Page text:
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Overcoming Doubts with Help from Advisors and Role Models

Published February 01, 2019

By Alexandra Boltasseva

Overcoming Doubts with Help from Advisors and Role Models
Alexandra being honored at the 2018 Blavatnik National Awards for Young Scientists ceremony.

Alexandra being honored at the 2018 Blavatnik National Awards for Young Scientists ceremony.

Alexandra giving a talk at the 2018 Blavatnik Science Symposium.

Alexandra giving a talk at the 2018 Blavatnik Science Symposium.

Alexandra at the 2018 Blavatnik National Awards for Young Scientists ceremony.

Alexandra at the 2018 Blavatnik National Awards for Young Scientists ceremony.


This essay is part of a series of guest posts from Academy Members and Ambassadors. For more content by and about our Members and Ambassadors, click here.


I was born in Kanash, a small town on the Southern route of the famous Trans-Siberian Railway in modern day Russia. Being from a small town in the middle of nowhere, one of the first questions I’m often asked is how I got into science. I have often repeated the same answer: “I have always been fascinated by technology and devices.” But the truth is that I have always been fascinated by a much simpler thing – the world around me.

All my life I was blessed to have the most devoted and inspirational people around me. As every child, I loved to come to my parents’ work. Both engineers, my parents worked for railway-related organizations. My mom has a degree in applied mathematics and was on the team who installed the very first computer at the local train repair plant. My dad was the head of a small radio communications laboratory that controlled train communication lines between two of the nearest cities - Nizhnyi Novgorod and Kazan. At his lab, I loved playing with colorful resistors and wondered what they actually did while flipping through Rudolf Svoren’ book Electronics: Step by Step.

In middle school, my life changed because of my physics teacher Valery V. Gorbenko. His true love for physics and devotion to his students opened up a world beyond my small-town school. I joined his after-school physics classes, and soon after participated and won the physics Olympics in our republic. Being a girl meant you were outnumbered at physics competitions, but I never asked myself whether I should do it, I just joined in. I wanted to make my teacher proud.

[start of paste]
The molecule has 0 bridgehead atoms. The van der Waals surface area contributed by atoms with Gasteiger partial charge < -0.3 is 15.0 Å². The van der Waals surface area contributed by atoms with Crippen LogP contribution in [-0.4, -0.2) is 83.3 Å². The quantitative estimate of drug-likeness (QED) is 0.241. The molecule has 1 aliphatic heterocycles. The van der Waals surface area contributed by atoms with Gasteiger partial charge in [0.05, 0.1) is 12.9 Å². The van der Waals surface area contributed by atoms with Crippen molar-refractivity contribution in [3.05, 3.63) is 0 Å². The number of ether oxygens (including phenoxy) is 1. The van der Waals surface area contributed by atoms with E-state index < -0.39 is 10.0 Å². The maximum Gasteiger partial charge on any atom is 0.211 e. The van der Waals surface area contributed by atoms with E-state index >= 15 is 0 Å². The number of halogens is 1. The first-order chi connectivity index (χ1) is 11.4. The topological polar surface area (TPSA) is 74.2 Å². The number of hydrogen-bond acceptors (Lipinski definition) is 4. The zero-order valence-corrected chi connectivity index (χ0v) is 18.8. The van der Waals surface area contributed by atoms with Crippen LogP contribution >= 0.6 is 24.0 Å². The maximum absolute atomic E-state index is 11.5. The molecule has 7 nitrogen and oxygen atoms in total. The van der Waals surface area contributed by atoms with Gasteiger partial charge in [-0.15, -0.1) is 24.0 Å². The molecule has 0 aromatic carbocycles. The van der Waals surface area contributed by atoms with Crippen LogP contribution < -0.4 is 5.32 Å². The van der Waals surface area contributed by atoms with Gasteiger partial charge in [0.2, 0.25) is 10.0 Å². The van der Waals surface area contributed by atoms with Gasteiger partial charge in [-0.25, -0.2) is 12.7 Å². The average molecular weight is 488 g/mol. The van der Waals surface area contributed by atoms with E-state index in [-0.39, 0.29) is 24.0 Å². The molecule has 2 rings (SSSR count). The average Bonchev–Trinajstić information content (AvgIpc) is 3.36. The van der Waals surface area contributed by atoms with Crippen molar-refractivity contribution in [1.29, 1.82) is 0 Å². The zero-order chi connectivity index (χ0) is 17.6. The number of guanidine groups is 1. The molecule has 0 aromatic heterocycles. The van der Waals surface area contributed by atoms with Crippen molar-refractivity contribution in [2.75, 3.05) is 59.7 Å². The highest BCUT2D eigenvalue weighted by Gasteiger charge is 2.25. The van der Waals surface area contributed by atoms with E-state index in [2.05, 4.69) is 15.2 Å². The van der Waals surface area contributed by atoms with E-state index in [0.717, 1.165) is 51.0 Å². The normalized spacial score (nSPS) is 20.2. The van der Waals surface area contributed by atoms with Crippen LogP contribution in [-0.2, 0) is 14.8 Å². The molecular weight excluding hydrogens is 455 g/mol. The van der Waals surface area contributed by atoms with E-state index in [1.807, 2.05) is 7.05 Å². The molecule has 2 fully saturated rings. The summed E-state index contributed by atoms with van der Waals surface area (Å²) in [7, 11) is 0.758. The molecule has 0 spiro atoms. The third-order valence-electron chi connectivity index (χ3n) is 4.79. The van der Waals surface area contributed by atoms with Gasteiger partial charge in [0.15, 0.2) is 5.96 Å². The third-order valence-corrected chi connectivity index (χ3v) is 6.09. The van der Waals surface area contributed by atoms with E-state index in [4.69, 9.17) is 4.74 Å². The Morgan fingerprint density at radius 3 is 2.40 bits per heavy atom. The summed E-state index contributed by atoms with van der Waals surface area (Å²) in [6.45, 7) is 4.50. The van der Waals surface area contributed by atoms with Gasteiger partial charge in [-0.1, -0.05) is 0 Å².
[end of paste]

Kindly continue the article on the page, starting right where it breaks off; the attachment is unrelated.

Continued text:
"I realized having doubts and accepting that you don’t know everything is what motivates people to learn and explore."


It was never a question whether anyone in my family should get a college degree. Everyone knew that doors open when you get a degree. While I was interested in particle physics in high school, soon after I started at the Moscow Institute of Physics and Technology, I became interested in applied physics. I wanted to do something that would make a difference now instead of decades into the future. I had amazing advisors during my Bachelor and Masters projects at the Lebedev Physical Institute of the Russian Academy of Sciences who introduced me to an emerging area of quantum-well lasers, and who taught me how to manage my time.

My nanotechnology adventures started at the Technical University of Denmark where I did my PhD studies working in one of the very first Scandinavian Cleanrooms learning about nanofabrication. Focusing on how to bring light down to nanoscale, I was very fortunate to have great role models such as Ursula Keller and my university advisor, Sergey Bozhevolnyi (with whom I still collaborate very actively today).

I don’t think I ever felt “out of place” in the male-dominated college or research communities. For me, it was not about being female, it was about being insecure (though I admit these two things are connected). During the earlier stages of my career, I had difficulty convincing myself that I was suited for academic work. Sometimes I wanted to quit science and open a flower shop.

Once during my postdoctoral work, I felt particularly blue and seriously doubted whether I should stay in academia. In that moment, I spoke with my former PhD advisor who is a very well-known, established professor. I told him I wasn’t good enough at what I do and that I was filled with doubts. His reply surprised me: “Same here - I still have doubts about whether I am doing what I am good at.” He added that only ignorant people would ever think that they are great at something. In that moment, I realized having doubts and accepting that you don’t know everything is what motivates people to learn and explore. I am still learning to believe in myself, but the biggest reward is to share what I do know and feel passionate about.


Role models and mentors played a crucial role in Alexandra’s career development, allowing her to now serve as a role model and mentor to others. Become a mentor today.


2018 Blavatnik National Awards Finalist, Alexandra Boltasseva, PhD, is a professor of Electrical and Computer Engineering at Purdue University working in the areas of optics and nanotechnology. She is also a mom of three and lives with her family in West Lafayette, Indiana.